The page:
Aunt Ruthie’s Nest Egg

by Bella Rum

Scan0001_2People liked to be around her. She was light-hearted, quick to laugh, told a good story and played a mean game of cards. Aunt Ruthie was Dad’s youngest sister.

She was born in 1931. She was the last of my grandparents’ seven children, the most personable and my grandmother’s favorite – besides Uncle Wishie. Aunt Ruthie had what most would consider a ‘full life’, and some would even say a bit glamorous. At least it seemed that way to me when I was a teenager. She raised three children as she traveled around the world with her husband – two years here, three there. She was a talented artist, a master bridge player, an avid gardener, and she did volunteer work where ever they went. No one ever had more friends than she did, but all of her sophistication, education, beauty and talent could not fill in the spaces that needed filling.

Her husband was older than she, a bright man of pretty impressive accomplishments, but I don’t think he ever saw her talents or her discontent. If he did see her gifts, he did not encourage them. She spent a lot of her life appeasing. Yet I would not describe her as weak at all. She made her choice and did not complain. I used to wonder why she stayed. It was not a life that some of us would choose, but I finally realized it was hers to make. I think she believed the grass was not always greener… She had great children, friends, and lived in the midst of family on a beautiful piece of property that had been in the family for generations. It was  home, and it was her choice.

Whatever bargain she struck with herself, it never dampened her joie de vivre. She believed life was to be enjoyed. I guess I’m choosing this darker side to write about because it was not seen by everyone, or they chose to turn away from it. Everyone wanted her exuberance to spill over on them. It was blinding at times. Everyone enjoyed being around her, glowing in her reflected light. Being in her presence could be intoxicating. She would laugh at that, but I think she knew it was true.

One day my uncle returned from the bank, and demanded an explanation from her. That’s when we all learned about Aunt Ruthie’s egg money. Uncle Johnny had gone to the bank to conduct some business, and one of the bank employees divulged to him that Aunt Ruthie had a separate account in her name. Can you believe it? Dumbfounded, he demanded to know how she acquired $47,000 and why he didn’t know about it! (That’s the first time I’ve used an exclamation point justifiably.)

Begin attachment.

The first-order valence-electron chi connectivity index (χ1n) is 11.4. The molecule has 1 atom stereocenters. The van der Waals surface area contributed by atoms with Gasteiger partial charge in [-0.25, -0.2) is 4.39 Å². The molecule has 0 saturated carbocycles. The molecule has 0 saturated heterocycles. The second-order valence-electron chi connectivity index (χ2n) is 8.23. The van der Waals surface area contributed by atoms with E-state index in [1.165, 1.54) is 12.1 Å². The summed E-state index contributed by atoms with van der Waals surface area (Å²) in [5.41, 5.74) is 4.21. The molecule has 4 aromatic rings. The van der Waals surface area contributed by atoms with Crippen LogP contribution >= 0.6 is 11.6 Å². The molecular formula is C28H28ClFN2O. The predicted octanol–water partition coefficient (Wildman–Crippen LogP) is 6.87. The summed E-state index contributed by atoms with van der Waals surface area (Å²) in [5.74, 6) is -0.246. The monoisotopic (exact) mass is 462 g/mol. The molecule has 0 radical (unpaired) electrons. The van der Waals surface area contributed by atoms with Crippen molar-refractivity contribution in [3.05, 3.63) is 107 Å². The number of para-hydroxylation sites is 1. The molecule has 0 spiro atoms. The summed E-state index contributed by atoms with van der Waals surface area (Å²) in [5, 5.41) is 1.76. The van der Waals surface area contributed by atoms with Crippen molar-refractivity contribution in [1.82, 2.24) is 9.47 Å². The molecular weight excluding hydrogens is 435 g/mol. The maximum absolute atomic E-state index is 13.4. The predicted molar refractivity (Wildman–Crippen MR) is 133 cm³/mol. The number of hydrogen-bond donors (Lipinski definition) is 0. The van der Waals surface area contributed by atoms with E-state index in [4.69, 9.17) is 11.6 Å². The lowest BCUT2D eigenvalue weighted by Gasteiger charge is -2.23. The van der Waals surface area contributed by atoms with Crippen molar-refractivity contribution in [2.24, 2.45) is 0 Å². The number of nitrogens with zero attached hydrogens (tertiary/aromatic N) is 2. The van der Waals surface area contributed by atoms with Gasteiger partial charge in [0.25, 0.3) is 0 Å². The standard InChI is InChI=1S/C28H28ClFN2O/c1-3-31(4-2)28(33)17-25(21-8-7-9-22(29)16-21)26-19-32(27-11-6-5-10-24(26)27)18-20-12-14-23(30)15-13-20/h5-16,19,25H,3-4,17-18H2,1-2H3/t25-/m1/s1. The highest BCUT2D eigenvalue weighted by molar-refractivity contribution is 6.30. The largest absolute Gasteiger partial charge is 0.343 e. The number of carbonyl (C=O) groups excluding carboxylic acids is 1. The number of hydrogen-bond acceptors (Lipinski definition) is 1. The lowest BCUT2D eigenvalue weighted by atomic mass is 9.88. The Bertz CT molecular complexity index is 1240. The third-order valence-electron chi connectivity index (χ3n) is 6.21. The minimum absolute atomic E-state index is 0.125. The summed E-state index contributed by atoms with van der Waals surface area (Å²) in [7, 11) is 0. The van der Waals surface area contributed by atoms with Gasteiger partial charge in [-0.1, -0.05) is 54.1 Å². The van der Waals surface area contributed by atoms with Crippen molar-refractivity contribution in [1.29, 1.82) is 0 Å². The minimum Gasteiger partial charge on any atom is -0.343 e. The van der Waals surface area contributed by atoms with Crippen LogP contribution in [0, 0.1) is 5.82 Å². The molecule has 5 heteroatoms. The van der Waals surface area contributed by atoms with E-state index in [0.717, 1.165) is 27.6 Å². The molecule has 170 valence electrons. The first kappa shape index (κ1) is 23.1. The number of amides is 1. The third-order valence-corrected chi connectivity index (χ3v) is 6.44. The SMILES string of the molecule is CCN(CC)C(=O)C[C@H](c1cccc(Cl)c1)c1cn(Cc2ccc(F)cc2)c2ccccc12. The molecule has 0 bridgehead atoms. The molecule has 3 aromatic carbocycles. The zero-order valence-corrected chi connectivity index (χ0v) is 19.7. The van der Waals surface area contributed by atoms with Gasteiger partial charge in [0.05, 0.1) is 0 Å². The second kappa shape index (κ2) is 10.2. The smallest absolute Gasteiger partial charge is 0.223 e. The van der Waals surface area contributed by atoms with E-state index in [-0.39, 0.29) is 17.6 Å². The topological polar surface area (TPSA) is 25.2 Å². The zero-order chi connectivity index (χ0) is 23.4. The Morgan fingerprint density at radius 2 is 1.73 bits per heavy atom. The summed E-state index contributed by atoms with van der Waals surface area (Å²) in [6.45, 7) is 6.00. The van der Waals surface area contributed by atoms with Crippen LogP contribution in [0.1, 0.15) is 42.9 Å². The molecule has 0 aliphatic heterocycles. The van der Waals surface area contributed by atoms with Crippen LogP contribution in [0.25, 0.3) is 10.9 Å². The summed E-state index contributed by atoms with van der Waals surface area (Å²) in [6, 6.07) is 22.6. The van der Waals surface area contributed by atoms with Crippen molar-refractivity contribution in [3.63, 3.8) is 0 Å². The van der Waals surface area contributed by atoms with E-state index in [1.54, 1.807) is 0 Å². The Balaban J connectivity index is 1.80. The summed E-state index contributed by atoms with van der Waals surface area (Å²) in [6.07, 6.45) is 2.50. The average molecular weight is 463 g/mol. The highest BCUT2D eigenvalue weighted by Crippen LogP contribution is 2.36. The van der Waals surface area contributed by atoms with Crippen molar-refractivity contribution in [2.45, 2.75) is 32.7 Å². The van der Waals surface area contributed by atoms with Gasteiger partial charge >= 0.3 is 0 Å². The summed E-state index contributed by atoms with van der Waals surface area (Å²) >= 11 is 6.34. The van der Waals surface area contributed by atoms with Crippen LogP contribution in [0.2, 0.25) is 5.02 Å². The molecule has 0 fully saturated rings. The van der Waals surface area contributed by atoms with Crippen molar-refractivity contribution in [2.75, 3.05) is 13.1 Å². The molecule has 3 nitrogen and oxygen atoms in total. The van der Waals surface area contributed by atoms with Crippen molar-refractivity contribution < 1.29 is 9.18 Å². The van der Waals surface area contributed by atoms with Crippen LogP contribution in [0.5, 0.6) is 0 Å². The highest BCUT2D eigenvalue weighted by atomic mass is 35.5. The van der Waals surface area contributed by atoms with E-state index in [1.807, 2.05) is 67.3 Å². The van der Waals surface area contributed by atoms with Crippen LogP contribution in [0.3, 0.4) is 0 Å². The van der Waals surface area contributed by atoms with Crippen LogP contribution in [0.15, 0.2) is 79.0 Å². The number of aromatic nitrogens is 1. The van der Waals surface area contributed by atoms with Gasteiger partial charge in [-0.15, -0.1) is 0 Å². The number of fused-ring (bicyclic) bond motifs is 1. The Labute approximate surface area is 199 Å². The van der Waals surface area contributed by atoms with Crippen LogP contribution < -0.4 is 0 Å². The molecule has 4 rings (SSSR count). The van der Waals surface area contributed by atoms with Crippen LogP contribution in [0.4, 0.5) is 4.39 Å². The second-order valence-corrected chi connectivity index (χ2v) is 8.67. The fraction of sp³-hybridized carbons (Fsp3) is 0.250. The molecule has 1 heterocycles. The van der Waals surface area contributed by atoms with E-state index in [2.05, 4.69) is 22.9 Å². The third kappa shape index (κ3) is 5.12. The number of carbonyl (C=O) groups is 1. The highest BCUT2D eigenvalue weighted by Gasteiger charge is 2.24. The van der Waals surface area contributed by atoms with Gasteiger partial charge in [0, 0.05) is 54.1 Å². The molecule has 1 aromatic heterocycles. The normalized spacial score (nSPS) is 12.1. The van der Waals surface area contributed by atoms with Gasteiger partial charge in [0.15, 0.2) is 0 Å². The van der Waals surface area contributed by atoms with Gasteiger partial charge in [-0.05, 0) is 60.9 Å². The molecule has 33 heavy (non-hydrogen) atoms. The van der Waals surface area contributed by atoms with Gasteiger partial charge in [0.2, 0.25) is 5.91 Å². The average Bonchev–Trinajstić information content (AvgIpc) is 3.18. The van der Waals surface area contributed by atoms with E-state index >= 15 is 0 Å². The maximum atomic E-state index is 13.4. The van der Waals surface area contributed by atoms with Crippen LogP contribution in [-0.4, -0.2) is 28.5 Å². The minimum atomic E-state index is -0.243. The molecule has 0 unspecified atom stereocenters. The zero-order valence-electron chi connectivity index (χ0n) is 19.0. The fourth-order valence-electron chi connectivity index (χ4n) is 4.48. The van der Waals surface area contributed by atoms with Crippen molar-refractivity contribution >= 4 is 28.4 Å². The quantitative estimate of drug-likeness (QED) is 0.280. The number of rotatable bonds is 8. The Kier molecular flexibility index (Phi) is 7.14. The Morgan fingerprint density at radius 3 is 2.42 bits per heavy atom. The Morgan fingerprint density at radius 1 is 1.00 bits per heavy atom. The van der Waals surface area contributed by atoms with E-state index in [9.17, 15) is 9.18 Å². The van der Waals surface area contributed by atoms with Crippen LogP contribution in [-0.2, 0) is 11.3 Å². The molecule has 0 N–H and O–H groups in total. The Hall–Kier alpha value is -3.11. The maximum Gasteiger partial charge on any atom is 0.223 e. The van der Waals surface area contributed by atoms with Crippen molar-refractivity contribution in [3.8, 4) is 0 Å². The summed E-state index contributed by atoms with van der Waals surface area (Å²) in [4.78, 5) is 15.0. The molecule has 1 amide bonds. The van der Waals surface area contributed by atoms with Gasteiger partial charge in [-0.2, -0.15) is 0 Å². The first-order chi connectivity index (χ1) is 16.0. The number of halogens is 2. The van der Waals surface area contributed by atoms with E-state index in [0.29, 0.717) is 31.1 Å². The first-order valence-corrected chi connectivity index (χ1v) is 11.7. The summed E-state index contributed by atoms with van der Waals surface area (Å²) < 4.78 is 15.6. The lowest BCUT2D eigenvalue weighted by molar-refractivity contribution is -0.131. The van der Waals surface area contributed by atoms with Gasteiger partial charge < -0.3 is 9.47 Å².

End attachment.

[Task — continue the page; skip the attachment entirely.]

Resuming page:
I would later ask her the same question. She said, “Bella Ann, every woman should have her own money, money that’s only hers and nobody else’s. It means a lot. I just saved a little here and a little there over the years. It isn’t the big deal everybody is making it out to be.”

I swear.

From that day forward, we referred to her stash as Aunt Ruthie’s egg money, but I never stopped wondering what other secrets she harbored. Yet I felt a little sad when her secret was revealed. After all it was HER secret.

The term ‘egg money’ or ‘butter ‘n’ egg money’ hails from a time when farm women had very few methods of generating money. Many of them sold eggs and butter or handmade items to make what Aunt Ruthie referred to as “their own money, only theirs, nobody else’s.”

Few believed their marriage was one of deep attraction or love.  That’s not to say she didn’t care for him. She did, in her own way. In the end, he had COPD, and she cared for him for years at great expense to her own health. She devoted much of her life to him, but I also remember when she seized the opportunity to move out of their bedroom and into a much smaller guest room. She suffered a temporary illness about thirty years ago that provided her with what she saw as a plausible reason to vacate the marital bedroom, “I don’t want to disturb John’s sleep with my tossing and turning.” It was transparent, and even the dullest among us saw through the facade. But no one said a word.

Predictably, she never moved back. Instead you could find her gazing slyly at her tiny sewing room that shared a common wall with the tiny guest room she had commandeered. Before Uncle Johnny knew what had hit him, the wall was on its way down.

She hired a couple of guys to remove most of the wall and create a beautiful arch. She then asked them to line the back and sides of the arch with bookshelves. I remember when she showed it to me. She was like a child on Christmas morning. Her art covered the walls, and her beloved books lined the bookshelves from floor to ceiling. She had strategically placed her bed under the archway, so her books surrounded her while she slept. When I looked at it, I saw a sanctuary that was purely Aunt Ruthie – unadulterated. She had finally created a space in her home that was all about her, a place she could close the door and be herself, and she had such style, such taste. It was fabulous.

I felt happy that she had it. She needed it so much. It was still less spacious than their shared bedroom, but it was hers. It was thirty years in the making. She enjoyed it for another thirty years before she died there, surrounded by her art and books, last February.